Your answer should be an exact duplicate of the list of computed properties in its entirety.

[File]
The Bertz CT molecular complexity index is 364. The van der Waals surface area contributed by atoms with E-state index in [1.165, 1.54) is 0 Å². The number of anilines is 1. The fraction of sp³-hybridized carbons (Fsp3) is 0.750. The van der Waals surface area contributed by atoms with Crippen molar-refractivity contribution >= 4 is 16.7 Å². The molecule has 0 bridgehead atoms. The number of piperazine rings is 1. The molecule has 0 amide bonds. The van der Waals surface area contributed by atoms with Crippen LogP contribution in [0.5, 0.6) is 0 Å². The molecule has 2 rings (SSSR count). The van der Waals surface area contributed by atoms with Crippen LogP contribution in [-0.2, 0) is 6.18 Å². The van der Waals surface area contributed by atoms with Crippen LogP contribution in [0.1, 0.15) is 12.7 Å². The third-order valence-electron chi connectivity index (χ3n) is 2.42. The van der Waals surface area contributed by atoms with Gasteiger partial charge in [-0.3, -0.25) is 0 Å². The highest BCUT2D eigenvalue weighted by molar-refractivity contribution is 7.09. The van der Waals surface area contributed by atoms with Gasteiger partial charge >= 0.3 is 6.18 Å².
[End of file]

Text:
The Bertz CT molecular complexity index is 364. The van der Waals surface area contributed by atoms with E-state index in [1.165, 1.54) is 0 Å². The number of anilines is 1. The fraction of sp³-hybridized carbons (Fsp3) is 0.750. The van der Waals surface area contributed by atoms with Crippen molar-refractivity contribution >= 4 is 16.7 Å². The molecule has 0 bridgehead atoms. The number of piperazine rings is 1. The molecule has 0 amide bonds. The van der Waals surface area contributed by atoms with Crippen LogP contribution in [0.5, 0.6) is 0 Å². The molecule has 2 rings (SSSR count). The van der Waals surface area contributed by atoms with Crippen LogP contribution in [-0.2, 0) is 6.18 Å². The van der Waals surface area contributed by atoms with Crippen LogP contribution in [0.1, 0.15) is 12.7 Å². The third-order valence-electron chi connectivity index (χ3n) is 2.42. The van der Waals surface area contributed by atoms with Gasteiger partial charge in [-0.3, -0.25) is 0 Å². The highest BCUT2D eigenvalue weighted by molar-refractivity contribution is 7.09. The van der Waals surface area contributed by atoms with Gasteiger partial charge >= 0.3 is 6.18 Å².